“We believed that the EEOC could redress our legal claims and help us find a solution if the collective-bargaining process did not yield equal pay and comparable working conditions, including for periods covered by the past CBA,” the letter reads. That complaint ultimately stalled and the players secured permission to sue the federation.
During CBA negotiations, the U.S. women’s players association “negotiated the best deal that it could, and we ultimately ratified that Agreement, an act that we continue to think was in the best interest of women’s football,” the letter reads. “But the equal pay issues remained open.”
The EEOC asked the federation, player representatives and the players’ association to attempt to mediate the players’ EEOC complaint, the letter said. But the federation “refused to even make an offer of equality,” the letter reads.
“Instead, we continued to suffer disparate treatment related to not only compensation, but also in venues, staffing, and travel accommodations,” the letter reads. It notes that the treatment continued after the early-2018 election of Cordeiro as president of U.S. Soccer, “even though Carlos had promised in his campaign to work toward equality.”
The letter says that the players, “facing no choice but to either entirely abandon our efforts to be treated equally or to file a legal complaint against USSF, we filed our equal pay lawsuit.”
The letter notes that after filing suit, the players reached out several times to Cordeiro in hopes of resolving the equal-pay dispute before the World Cup, as The Wall Street Journal reported in June. The sides couldn’t agree on terms for a meeting and never got together.
The letter refers to the fact that several lawmakers have proposed legislation to address the equal-pay issue. One proposed bill in the House and one in the Senate would prohibit the use of funds for the 2026 men’s World Cup, which the U.S. is hosting with Canada and Mexico, if U.S. Soccer doesn’t provide equitable pay to the men’s and women’s national teams. Securing the World Cup bid was one of Cordeiro’s central goals and achievements.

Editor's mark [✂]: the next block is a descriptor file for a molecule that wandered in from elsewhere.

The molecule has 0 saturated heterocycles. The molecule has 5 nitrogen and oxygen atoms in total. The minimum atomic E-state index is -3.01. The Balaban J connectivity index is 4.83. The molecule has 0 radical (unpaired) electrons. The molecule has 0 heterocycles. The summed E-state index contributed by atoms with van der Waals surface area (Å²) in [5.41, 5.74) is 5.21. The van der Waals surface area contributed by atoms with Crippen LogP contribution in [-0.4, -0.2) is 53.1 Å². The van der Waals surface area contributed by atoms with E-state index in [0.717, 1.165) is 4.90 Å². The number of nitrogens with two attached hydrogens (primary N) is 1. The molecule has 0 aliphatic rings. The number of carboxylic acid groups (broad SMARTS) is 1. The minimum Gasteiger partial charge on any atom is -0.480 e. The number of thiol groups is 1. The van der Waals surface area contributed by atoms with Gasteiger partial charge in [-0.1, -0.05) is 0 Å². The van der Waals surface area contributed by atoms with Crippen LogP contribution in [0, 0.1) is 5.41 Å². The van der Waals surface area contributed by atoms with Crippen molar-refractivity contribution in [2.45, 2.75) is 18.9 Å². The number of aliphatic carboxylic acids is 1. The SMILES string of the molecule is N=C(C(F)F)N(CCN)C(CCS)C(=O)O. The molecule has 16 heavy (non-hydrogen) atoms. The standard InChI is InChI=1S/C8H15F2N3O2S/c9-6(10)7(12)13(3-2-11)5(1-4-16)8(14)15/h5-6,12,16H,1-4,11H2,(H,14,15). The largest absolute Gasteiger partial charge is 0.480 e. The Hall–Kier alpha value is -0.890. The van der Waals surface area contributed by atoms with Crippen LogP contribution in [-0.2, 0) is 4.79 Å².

A spokeswoman in the office of Sen. Joe Manchin of West Virginia, a sponsor of one of the bills, said that State Department visa waivers and other privileges for visiting officials from soccer’s international governing body, FIFA, would be prohibited by the bill. So would the use of federal grants for such things as infrastructure upgrades, security and other services for games that take place in the U.S., the spokeswoman said in an email.
“For both parties, the risk of not resolving our disagreements over equal treatment that were not addressed either in bargaining or through the EEOC is too high,” the players’ letter reads. “U.S. Soccer’s reputation, sponsor relations, fan support, and federal funding for the 2026 World Cup tournament are all at risk, and that risk continues should we not reach resolution.”
In July, Cordeiro wrote an open letter saying that U.S. soccer paid its women’s team more than its men’s team from 2010 to 2018. For the women, those funds include pay for playing on the national team and, in addition, for playing in the professional National Women’s Soccer League, which the federation helps support financially. The men’s team pay is only for its play on the national team.
Write to Rachel Bachman at firstname.lastname@example.org
Copyright ©2019 Dow Jones & Company, Inc. All Rights Reserved. 87990cbe856818d5eddac44c7b1cdeb8